Proceedings of Annual Meeting of the Physiological Society of Japan
Proceedings of Annual Meeting of the Physiological Society of Japan
Showing 1-50 articles out of 866 articles from the selected issue
  • Katsuhiko Mikoshiba
    Type: Lectures
    Session ID: 1LA-1
    Published: 2007
    Released: July 10, 2007
    CONFERENCE PROCEEDINGS FREE ACCESS
    Ca2+ plays an important role in cell function. There are two mechanisms to regulate Ca2+ concentration inside the cell. One is through Ca2 influx through Ca2+ channels on the plasma membrane. Another is Ca2+ release from internal store in side the cell. IP3 is a second messenger to release Ca2+ from endoplasmic reticulum (ER) which is an intracellular store. We found that P400 protein deficient in Purkinje-neuron-degenerating mutant is IP3 receptor (IP3R). Studies on the role of IP3R during development show that IP3R is involved in fertilization and is essential for determination of dorsoventral axis formation. IP3R is involved in neuronal plasticity. Double homozygous mutant of IP3R2 and IP3R3 shows deficit of saliva and pancreatic juice secretion. ERp44 works as a redox sensor in the ER and regulates IP3R1 activity. We discovered that IP3 not only releases Ca2+, but also releases IRBIT ( IP3 receptor binding protein released with inositol trisphosphate). Since IRBIT binds to the IP3 binding core in a phosphorylation dependent manner, IRBIT regulates IP3 induced Ca2+ release. In addition, IRBIT works as a third messenger to enchance pancreas type Na, Bicarbonate co-transporter 1 which regulates acid base balance of cells. And signaling pathway may be modified to be as follows: [signal →IP3 →Ca2+ release] and [signal→IP3 →IRBIT release →Na, Bicarbonate cotransporter 1 activation]. IP3R is considered to work as a signaling center inside the cell by interacting with many molecules as “Calcio-signalsome”. [J Physiol Sci. 2007;57 Suppl:S2]
  • Yasunobu Okada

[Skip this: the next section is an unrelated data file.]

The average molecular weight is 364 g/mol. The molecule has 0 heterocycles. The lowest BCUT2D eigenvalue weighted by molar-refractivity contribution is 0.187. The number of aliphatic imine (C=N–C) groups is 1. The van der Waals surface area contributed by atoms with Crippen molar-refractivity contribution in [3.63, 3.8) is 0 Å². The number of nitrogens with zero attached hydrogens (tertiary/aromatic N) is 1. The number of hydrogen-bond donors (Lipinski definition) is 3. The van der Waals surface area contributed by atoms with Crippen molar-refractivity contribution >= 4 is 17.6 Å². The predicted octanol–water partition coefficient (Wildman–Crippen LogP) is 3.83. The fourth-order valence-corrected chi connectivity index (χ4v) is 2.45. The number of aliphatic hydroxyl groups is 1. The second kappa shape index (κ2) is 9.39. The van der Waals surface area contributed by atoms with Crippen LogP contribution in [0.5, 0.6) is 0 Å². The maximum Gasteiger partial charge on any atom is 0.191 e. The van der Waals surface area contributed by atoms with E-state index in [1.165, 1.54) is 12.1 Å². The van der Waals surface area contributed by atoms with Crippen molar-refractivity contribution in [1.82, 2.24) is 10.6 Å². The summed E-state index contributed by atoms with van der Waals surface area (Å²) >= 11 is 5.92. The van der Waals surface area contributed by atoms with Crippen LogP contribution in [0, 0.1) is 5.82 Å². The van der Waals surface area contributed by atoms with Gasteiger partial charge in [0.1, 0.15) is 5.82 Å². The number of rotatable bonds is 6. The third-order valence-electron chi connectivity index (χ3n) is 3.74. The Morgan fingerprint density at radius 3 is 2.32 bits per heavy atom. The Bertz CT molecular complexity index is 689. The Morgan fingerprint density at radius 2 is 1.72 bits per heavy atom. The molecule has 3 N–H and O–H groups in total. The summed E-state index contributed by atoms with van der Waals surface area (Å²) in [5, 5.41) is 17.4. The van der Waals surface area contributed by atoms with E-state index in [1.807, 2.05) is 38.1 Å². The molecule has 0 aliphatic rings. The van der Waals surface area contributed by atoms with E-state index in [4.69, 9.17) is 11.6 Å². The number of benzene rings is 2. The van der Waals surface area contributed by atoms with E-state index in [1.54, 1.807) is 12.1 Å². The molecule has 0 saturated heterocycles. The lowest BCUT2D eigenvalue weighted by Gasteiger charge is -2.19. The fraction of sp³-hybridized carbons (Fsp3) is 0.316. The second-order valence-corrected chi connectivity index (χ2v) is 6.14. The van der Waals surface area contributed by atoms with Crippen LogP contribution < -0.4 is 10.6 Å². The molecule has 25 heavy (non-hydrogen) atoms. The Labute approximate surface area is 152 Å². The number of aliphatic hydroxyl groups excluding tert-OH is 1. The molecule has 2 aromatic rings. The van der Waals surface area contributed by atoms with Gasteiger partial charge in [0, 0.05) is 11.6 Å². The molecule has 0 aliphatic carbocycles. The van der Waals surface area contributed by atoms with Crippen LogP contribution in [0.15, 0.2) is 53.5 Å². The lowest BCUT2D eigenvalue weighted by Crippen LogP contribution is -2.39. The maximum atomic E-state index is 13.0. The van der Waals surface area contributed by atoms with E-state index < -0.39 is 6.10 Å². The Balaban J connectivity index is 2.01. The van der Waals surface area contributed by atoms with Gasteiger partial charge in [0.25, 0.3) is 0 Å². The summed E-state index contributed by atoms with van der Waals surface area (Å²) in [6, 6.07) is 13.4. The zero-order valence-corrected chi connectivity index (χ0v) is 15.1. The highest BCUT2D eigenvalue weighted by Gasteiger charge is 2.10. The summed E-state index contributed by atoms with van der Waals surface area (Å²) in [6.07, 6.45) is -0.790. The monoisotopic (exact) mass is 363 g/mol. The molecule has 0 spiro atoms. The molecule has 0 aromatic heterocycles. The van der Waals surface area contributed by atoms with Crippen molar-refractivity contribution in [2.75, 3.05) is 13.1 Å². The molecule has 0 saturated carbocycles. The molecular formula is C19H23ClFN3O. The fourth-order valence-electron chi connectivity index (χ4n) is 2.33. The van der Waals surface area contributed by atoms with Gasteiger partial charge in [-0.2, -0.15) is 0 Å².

Type: Lectures
    Session ID: 1LA-2
    Published: 2007
    Released: July 10, 2007
    CONFERENCE PROCEEDINGS FREE ACCESS
    Cell death occurs under physiological and pathophysiological conditions in response to a number of signals and stresses. Our recent studies have revealed that a number of mechanisms of cell death induction are based on physiological processes. Apoptotic cells exhibit whole-cell shrinkage, termed apoptotic volume decrease (AVD). Activation of volume-sensitive outwardly rectifying anion channel (VSOR) is coupled to the AVD induced by a mitochondrion- or death receptor-mediated apoptosis inducer. The regulatory volume increase (RVI) is impaired in apoptotic cells. The AVD event precedes cytochrome c release, caspase activation and DNA laddering. Even without stimulation by any specific apoptotic inducer, apoptotic cell death is induced under the conditions where persistent cell shrinkage is compelled by physical or physiological maneuvers. Prevention of AVD rescues cell death caused by an apoptotic inducer or ischemia-reperfusion. On the other hand, excitotoxicity, lactacidosis or acidotoxicity causes persistent cell swelling, termed necrotic volume increase (NVI), and necrotic cell death in neuronal, glial and epithelial cells. Impairment of the regulatory volume decrease (RVD) due to disordered VSOR activities is associated with NVI. Acidotoxicity leads to activation of a novel type of anion channel which serves as an anion influx pathway. Prevention of NVI or restoration of RVD rescues necrotic cell death. Thus, it is concluded that dysfunction of cell volume regulation and disordered activities of anion channels play indispensable roles in apoptotic, necrotic and ischemic cell death. [J Physiol Sci. 2007;57 Suppl:S2]